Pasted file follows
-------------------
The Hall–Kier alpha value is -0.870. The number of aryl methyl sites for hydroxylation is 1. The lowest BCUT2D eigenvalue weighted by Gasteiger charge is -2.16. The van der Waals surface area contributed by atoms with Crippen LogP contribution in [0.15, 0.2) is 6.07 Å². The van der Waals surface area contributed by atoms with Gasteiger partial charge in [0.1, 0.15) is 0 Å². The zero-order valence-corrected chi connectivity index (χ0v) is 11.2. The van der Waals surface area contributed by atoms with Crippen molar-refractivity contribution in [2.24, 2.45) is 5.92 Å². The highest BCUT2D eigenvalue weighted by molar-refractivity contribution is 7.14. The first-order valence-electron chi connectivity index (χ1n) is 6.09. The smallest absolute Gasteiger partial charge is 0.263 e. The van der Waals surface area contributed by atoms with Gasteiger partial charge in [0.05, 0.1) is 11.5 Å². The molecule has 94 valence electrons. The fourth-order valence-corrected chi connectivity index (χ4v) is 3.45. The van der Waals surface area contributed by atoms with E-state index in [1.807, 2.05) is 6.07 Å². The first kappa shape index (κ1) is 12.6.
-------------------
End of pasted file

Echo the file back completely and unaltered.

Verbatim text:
The Hall–Kier alpha value is -0.870. The number of aryl methyl sites for hydroxylation is 1. The lowest BCUT2D eigenvalue weighted by Gasteiger charge is -2.16. The van der Waals surface area contributed by atoms with Crippen LogP contribution in [0.15, 0.2) is 6.07 Å². The van der Waals surface area contributed by atoms with Gasteiger partial charge in [0.1, 0.15) is 0 Å². The zero-order valence-corrected chi connectivity index (χ0v) is 11.2. The van der Waals surface area contributed by atoms with Crippen molar-refractivity contribution in [2.24, 2.45) is 5.92 Å². The highest BCUT2D eigenvalue weighted by molar-refractivity contribution is 7.14. The first-order valence-electron chi connectivity index (χ1n) is 6.09. The smallest absolute Gasteiger partial charge is 0.263 e. The van der Waals surface area contributed by atoms with Gasteiger partial charge in [0.05, 0.1) is 11.5 Å². The molecule has 94 valence electrons. The fourth-order valence-corrected chi connectivity index (χ4v) is 3.45. The van der Waals surface area contributed by atoms with E-state index in [1.807, 2.05) is 6.07 Å². The first kappa shape index (κ1) is 12.6.